When Language Can Be Deadly: Salem Witch Trials & Other Horrible Historical Linguistic Happenings

We’re all familiar with the hilarious consequences of language gone wrong, whether its autocorrect fails, internet mistakes that set grammar Nazis on the rampage or horrible translations resulting in some very funny signs, cooking instructions and misunderstandings. But it’s not always fun and games when grammar goes wrong: language is a powerful thing which can have some deadly side effects.

History is littered with various horrible linguistic happenings, where language, and its misuse, has decided the fate of individuals, cities and countries.

The Salem Witch Trials

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Take for example the Salem Witch Trials. Around 150 people were hanged in 1692 in Salem, Massachusetts after a (literal) witch-hunt. One positive thing to come from this dark patch in history was the great record of documents it left behind, chronicling the trials, an important legacy given that the Puritans had, in general, left very few written records. This has given scholars the perfect opportunity to study literacy in this era, and its authority.

The transcripts of the Salem Witch Trials have been important in showing the development of the English language in America. These documents are particularly interesting because of their muddled syntax and spelling, as they were essentially transcripts of interviews, bringing together a range voices and backgrounds. Adding to this jumble, the scribes themselves also came from a mix of backgrounds and education levels. Scholars studying these transcripts uncovered some rather grim patterns, as multiple witnesses were recorded as condemning a “witch” using the same sentence: “I (verily) beleue in my heart that X is a (most dreadfull) wicth/wizard.” A coincidence? Not likely given the mixed bag of witnesses. Even worse, some records indicated that this statement was added on at later stage by a scribe, adding weight to a case against the accused.

A person’s fate lay in the hands of the scribe writing down witness accounts, at a time where literacy was fairly primitive. If you were unlucky enough to have a scribe merely copy a common statement to condemn a witch, bad luck to you. This illustrates the tremendous power of the written word, and thus the power of the literate to be the judge of life and death.

Deadly Linguistic Interpretations

Of course, that certainly isn’t the only example of the deadly power of language. There are numerous cases where mistranslations have changed the course of history, and not for the better.

Surely one of the most shocking was the word that dropped the atomic bomb. Towards the end of the Second World War, the Allies issued an ultimatum to Japan, demanding surrender or face destruction. When Japanese Premier Kantaro Suzuki issued a statement, he used the word “mokusatsu,” carrying the connotation both of “no comment” and “we’re ignoring it in contempt.” You can guess which version was relayed to the Americans. A mere 10 days later, they dropped the atom bomb on Hiroshima, followed by Nagasaki.

Medical Mistranslations

Photo by Bart/Flickr

Photo by Bart/Flickr

Disastrous mistranslations are not a thing of the past, even with more people learning languages than ever, and sophisticated translation software and apps. One area that is particularly affected by language fails is the medical profession.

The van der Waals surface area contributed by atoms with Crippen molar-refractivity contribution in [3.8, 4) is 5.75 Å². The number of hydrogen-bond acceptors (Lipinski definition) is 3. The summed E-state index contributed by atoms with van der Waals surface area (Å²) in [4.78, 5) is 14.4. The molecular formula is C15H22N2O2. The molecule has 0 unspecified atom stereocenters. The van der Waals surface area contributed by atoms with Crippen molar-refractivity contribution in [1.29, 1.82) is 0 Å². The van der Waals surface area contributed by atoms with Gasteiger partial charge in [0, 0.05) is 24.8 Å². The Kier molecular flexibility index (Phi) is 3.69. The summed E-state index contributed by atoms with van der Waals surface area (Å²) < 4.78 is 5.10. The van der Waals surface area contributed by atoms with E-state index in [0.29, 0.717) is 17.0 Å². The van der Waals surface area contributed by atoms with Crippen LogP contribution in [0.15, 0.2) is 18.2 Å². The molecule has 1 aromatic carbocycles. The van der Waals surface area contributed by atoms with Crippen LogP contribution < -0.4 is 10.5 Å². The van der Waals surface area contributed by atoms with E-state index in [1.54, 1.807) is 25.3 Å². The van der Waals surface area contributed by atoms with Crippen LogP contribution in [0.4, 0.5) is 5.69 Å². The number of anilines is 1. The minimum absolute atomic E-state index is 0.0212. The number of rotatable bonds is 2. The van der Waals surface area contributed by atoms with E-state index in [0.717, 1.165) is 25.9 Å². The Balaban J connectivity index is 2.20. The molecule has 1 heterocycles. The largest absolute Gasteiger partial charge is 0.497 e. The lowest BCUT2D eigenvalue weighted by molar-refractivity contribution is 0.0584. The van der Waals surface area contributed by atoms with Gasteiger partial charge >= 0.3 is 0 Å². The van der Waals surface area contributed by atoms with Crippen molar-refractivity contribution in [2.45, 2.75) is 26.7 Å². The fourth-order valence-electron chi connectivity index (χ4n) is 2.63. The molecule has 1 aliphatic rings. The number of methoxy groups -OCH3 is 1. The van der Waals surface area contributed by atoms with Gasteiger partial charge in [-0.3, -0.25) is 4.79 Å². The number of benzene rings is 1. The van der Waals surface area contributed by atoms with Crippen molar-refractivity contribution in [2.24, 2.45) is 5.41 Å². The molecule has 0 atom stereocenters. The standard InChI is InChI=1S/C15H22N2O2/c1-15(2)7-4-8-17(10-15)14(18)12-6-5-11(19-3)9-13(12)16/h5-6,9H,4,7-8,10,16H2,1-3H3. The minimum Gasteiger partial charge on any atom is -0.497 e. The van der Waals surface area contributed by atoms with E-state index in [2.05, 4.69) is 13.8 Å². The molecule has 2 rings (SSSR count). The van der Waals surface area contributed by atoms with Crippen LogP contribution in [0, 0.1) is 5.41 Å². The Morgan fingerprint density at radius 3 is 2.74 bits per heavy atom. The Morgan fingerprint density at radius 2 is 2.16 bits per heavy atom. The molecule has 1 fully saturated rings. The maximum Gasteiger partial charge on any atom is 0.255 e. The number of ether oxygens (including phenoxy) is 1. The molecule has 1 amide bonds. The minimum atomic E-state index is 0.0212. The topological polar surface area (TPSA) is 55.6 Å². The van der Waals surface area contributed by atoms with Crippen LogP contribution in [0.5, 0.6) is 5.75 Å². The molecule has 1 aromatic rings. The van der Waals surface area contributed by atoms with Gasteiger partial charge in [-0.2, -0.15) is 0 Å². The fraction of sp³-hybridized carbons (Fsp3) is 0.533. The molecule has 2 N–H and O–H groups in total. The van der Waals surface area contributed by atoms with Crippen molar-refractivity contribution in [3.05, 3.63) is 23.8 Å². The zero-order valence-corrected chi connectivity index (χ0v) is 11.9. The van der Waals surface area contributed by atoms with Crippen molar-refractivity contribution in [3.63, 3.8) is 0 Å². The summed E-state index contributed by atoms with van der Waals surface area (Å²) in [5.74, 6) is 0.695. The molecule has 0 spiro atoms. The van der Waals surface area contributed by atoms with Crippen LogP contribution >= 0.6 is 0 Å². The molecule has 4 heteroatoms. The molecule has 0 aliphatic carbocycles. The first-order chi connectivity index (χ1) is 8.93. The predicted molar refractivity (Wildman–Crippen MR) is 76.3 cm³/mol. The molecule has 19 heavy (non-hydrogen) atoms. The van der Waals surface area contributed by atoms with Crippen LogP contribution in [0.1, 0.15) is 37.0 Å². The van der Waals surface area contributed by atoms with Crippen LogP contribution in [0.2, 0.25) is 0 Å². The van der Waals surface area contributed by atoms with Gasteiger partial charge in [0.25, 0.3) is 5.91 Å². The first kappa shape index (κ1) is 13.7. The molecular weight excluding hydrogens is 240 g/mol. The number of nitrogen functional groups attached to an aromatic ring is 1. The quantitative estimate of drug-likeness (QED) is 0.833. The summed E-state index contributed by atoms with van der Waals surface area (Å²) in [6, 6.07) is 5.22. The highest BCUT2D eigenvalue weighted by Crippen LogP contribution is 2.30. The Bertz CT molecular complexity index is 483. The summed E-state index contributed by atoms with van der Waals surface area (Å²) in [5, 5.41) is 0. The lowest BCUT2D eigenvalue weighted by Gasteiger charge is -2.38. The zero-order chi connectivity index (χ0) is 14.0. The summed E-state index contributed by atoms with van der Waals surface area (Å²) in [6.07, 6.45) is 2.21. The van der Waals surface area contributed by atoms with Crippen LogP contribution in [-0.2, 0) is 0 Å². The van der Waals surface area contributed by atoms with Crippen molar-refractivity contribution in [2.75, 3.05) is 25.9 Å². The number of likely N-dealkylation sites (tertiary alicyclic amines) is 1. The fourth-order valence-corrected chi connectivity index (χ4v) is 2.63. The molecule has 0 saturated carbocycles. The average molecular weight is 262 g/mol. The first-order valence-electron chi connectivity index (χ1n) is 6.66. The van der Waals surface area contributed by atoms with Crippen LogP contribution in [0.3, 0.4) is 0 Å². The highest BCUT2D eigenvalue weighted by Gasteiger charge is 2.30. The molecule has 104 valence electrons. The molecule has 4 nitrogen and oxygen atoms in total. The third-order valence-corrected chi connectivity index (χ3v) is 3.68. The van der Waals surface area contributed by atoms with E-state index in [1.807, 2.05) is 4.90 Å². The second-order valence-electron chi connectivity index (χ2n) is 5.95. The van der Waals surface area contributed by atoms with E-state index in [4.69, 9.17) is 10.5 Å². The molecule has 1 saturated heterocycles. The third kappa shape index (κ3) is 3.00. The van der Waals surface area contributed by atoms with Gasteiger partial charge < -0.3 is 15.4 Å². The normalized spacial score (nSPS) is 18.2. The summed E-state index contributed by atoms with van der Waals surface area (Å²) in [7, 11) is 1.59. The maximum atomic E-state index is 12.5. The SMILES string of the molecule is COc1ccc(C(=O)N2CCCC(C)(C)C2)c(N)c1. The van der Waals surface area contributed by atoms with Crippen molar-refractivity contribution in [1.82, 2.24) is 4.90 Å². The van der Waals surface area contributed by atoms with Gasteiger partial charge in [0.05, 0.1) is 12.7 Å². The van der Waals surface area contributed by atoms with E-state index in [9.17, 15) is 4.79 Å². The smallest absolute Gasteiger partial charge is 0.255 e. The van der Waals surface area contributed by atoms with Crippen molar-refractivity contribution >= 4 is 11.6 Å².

Prescriptions are a particularly tricky business, especially given the cosmopolitan and multilingual nature of the societies we live in. In New York City, for example, since 2009 it is a legal requirement that pharmacies offer translations of medication labels in six of the most widely spoken languages. A study to check whether this was happening found that not only did a quarter of the pharmacies not offer these translations, the ones that did, did so disastrously, with most relying on computer translations. A mere 3 percent used professional translators.

The result? Dangerous mistranslations. One example was a man taking his blood pressure medication 11 times a day instead of the required once a day because of a confusion between “once” in English and “once” in Spanish,  meaning “11”. Other prescriptions were rendered nonsensical and confusing.

Sticking with the medical profession, an even deadlier mistake was the poor Hispanic gentleman who collapsed in the ER, telling the staff he was “intoxicado”, meaning nauseas. Of course, the translator mistook this for “intoxicated” and he was treated for alcohol and drug overdose, without an examination to accurately determine the real cause: a blood clot in the man’s brain. The result? Quadriplegia and a big lawsuit.

Serious Syntax Slips

Words are a powerful thing, and translating is a tricky business. Make sure you don’t end up making a serious blunder, alá Jimmy Carter, whose bad pick of translators on his visit to Poland resulted in terrible translations like “I desire the Poles carnally”. Not a good way to kick off a diplomatic visit.

So the next time you use language flippantly remember its power, especially on social media. A recent horrible, but luckily not deadly, example is the guy who tweeted about getting ready to “destroy America”, common British slang for partying hard. When he arrived in the US, all set to party, the authorities were less than impressed with his tweet, and after detaining him for hours, sent him swiftly back to the UK.

Avoid losing face in the future, or worse, causing actual harm, by committing a linguistic faux pas. Contact us for a language course near you, and learn the intricacies of another language – properly!